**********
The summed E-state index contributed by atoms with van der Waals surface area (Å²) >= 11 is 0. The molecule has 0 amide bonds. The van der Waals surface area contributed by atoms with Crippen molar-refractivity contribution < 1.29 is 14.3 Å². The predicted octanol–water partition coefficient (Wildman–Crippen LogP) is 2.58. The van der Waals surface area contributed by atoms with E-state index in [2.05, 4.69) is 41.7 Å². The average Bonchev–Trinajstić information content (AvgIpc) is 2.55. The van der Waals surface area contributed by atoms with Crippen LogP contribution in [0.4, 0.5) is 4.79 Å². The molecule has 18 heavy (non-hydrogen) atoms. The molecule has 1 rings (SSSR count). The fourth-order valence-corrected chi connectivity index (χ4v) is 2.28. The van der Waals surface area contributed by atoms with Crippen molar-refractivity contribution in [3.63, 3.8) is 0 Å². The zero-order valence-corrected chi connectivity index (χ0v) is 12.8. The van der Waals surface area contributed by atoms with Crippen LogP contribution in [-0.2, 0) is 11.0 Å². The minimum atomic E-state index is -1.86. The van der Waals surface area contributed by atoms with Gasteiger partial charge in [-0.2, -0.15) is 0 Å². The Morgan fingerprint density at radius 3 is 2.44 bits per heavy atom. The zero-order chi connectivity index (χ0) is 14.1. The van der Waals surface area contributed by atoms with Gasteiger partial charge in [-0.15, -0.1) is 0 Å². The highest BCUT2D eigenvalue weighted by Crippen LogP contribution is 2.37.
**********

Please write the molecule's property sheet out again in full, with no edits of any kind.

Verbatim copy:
The summed E-state index contributed by atoms with van der Waals surface area (Å²) >= 11 is 0. The molecule has 0 amide bonds. The van der Waals surface area contributed by atoms with Crippen molar-refractivity contribution < 1.29 is 14.3 Å². The predicted octanol–water partition coefficient (Wildman–Crippen LogP) is 2.58. The van der Waals surface area contributed by atoms with E-state index in [2.05, 4.69) is 41.7 Å². The average Bonchev–Trinajstić information content (AvgIpc) is 2.55. The van der Waals surface area contributed by atoms with Crippen LogP contribution in [0.4, 0.5) is 4.79 Å². The molecule has 18 heavy (non-hydrogen) atoms. The molecule has 1 rings (SSSR count). The fourth-order valence-corrected chi connectivity index (χ4v) is 2.28. The van der Waals surface area contributed by atoms with Crippen molar-refractivity contribution in [3.63, 3.8) is 0 Å². The zero-order valence-corrected chi connectivity index (χ0v) is 12.8. The van der Waals surface area contributed by atoms with Crippen LogP contribution in [-0.2, 0) is 11.0 Å². The minimum atomic E-state index is -1.86. The van der Waals surface area contributed by atoms with Gasteiger partial charge in [-0.2, -0.15) is 0 Å². The Morgan fingerprint density at radius 3 is 2.44 bits per heavy atom. The zero-order chi connectivity index (χ0) is 14.1. The van der Waals surface area contributed by atoms with Gasteiger partial charge in [-0.15, -0.1) is 0 Å². The highest BCUT2D eigenvalue weighted by Crippen LogP contribution is 2.37.